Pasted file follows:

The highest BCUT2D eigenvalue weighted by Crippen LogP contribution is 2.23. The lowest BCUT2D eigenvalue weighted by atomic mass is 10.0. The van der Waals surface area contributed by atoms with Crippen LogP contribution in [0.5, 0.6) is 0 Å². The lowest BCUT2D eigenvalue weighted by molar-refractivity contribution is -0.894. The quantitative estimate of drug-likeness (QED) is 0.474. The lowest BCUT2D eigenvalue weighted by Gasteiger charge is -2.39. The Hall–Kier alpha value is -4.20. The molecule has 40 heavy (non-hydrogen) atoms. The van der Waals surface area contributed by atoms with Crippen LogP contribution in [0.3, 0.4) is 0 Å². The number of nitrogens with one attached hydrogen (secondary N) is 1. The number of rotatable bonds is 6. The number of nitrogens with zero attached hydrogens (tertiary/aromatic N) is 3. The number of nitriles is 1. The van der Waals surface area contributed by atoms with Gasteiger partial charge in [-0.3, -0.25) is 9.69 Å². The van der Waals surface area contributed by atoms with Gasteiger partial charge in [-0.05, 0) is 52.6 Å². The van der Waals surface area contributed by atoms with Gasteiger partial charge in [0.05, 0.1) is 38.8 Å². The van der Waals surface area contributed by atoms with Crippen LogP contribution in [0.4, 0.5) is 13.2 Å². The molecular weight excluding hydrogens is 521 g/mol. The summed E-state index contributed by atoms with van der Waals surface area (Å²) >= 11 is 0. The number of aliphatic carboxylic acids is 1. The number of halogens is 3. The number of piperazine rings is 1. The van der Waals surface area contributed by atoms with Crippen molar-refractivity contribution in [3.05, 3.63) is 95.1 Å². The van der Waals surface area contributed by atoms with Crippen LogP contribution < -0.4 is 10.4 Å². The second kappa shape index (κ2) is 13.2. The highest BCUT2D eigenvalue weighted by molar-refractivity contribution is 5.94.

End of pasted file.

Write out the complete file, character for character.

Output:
The highest BCUT2D eigenvalue weighted by Crippen LogP contribution is 2.23. The lowest BCUT2D eigenvalue weighted by atomic mass is 10.0. The van der Waals surface area contributed by atoms with Crippen LogP contribution in [0.5, 0.6) is 0 Å². The lowest BCUT2D eigenvalue weighted by molar-refractivity contribution is -0.894. The quantitative estimate of drug-likeness (QED) is 0.474. The lowest BCUT2D eigenvalue weighted by Gasteiger charge is -2.39. The Hall–Kier alpha value is -4.20. The molecule has 40 heavy (non-hydrogen) atoms. The van der Waals surface area contributed by atoms with Crippen LogP contribution in [0.3, 0.4) is 0 Å². The number of nitrogens with one attached hydrogen (secondary N) is 1. The number of rotatable bonds is 6. The number of nitrogens with zero attached hydrogens (tertiary/aromatic N) is 3. The number of nitriles is 1. The van der Waals surface area contributed by atoms with Gasteiger partial charge in [-0.3, -0.25) is 9.69 Å². The van der Waals surface area contributed by atoms with Gasteiger partial charge in [-0.05, 0) is 52.6 Å². The van der Waals surface area contributed by atoms with Gasteiger partial charge in [0.05, 0.1) is 38.8 Å². The van der Waals surface area contributed by atoms with Crippen LogP contribution in [0.4, 0.5) is 13.2 Å². The molecular weight excluding hydrogens is 521 g/mol. The summed E-state index contributed by atoms with van der Waals surface area (Å²) >= 11 is 0. The number of aliphatic carboxylic acids is 1. The number of halogens is 3. The number of piperazine rings is 1. The van der Waals surface area contributed by atoms with Crippen molar-refractivity contribution in [3.05, 3.63) is 95.1 Å². The van der Waals surface area contributed by atoms with Crippen LogP contribution < -0.4 is 10.4 Å². The second kappa shape index (κ2) is 13.2. The highest BCUT2D eigenvalue weighted by molar-refractivity contribution is 5.94.